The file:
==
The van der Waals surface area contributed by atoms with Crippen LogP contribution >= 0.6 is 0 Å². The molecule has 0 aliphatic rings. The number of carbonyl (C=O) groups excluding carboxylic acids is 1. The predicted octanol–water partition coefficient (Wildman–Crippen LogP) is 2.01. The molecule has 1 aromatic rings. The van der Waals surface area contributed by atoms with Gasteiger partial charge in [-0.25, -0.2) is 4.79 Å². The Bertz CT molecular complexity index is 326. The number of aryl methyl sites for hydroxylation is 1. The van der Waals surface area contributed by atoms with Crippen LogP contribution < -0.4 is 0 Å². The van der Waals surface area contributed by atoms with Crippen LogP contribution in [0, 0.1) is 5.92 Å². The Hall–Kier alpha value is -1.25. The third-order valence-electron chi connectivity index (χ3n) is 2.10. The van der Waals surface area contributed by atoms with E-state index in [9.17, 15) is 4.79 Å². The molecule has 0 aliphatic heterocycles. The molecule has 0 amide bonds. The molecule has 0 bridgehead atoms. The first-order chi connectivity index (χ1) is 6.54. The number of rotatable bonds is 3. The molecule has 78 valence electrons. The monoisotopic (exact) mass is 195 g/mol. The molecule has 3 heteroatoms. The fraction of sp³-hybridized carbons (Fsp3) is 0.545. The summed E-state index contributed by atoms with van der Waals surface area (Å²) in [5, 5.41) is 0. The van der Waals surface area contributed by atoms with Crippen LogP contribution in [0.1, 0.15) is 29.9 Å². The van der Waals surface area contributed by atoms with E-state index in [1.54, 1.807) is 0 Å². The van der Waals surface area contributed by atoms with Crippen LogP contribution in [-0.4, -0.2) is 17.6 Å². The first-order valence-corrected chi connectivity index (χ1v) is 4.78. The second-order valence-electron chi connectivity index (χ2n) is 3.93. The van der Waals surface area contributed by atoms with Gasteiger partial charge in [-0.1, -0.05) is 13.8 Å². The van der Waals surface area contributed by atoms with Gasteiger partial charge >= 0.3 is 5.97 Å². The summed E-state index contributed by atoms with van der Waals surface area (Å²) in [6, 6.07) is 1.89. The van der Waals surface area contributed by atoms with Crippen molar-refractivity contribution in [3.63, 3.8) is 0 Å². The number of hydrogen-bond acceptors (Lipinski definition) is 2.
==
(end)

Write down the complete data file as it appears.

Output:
The van der Waals surface area contributed by atoms with Crippen LogP contribution >= 0.6 is 0 Å². The molecule has 0 aliphatic rings. The number of carbonyl (C=O) groups excluding carboxylic acids is 1. The predicted octanol–water partition coefficient (Wildman–Crippen LogP) is 2.01. The molecule has 1 aromatic rings. The van der Waals surface area contributed by atoms with Gasteiger partial charge in [-0.25, -0.2) is 4.79 Å². The Bertz CT molecular complexity index is 326. The number of aryl methyl sites for hydroxylation is 1. The van der Waals surface area contributed by atoms with Crippen LogP contribution < -0.4 is 0 Å². The van der Waals surface area contributed by atoms with Crippen LogP contribution in [0, 0.1) is 5.92 Å². The Hall–Kier alpha value is -1.25. The third-order valence-electron chi connectivity index (χ3n) is 2.10. The van der Waals surface area contributed by atoms with E-state index in [9.17, 15) is 4.79 Å². The molecule has 0 aliphatic heterocycles. The molecule has 0 amide bonds. The molecule has 0 bridgehead atoms. The first-order chi connectivity index (χ1) is 6.54. The number of rotatable bonds is 3. The molecule has 78 valence electrons. The monoisotopic (exact) mass is 195 g/mol. The molecule has 3 heteroatoms. The fraction of sp³-hybridized carbons (Fsp3) is 0.545. The summed E-state index contributed by atoms with van der Waals surface area (Å²) in [5, 5.41) is 0. The van der Waals surface area contributed by atoms with Crippen LogP contribution in [0.1, 0.15) is 29.9 Å². The van der Waals surface area contributed by atoms with E-state index in [1.54, 1.807) is 0 Å². The van der Waals surface area contributed by atoms with Crippen LogP contribution in [-0.4, -0.2) is 17.6 Å². The first-order valence-corrected chi connectivity index (χ1v) is 4.78. The second-order valence-electron chi connectivity index (χ2n) is 3.93. The van der Waals surface area contributed by atoms with Gasteiger partial charge in [-0.1, -0.05) is 13.8 Å². The van der Waals surface area contributed by atoms with Gasteiger partial charge >= 0.3 is 5.97 Å². The summed E-state index contributed by atoms with van der Waals surface area (Å²) in [6, 6.07) is 1.89. The van der Waals surface area contributed by atoms with Crippen molar-refractivity contribution in [3.63, 3.8) is 0 Å². The number of hydrogen-bond acceptors (Lipinski definition) is 2.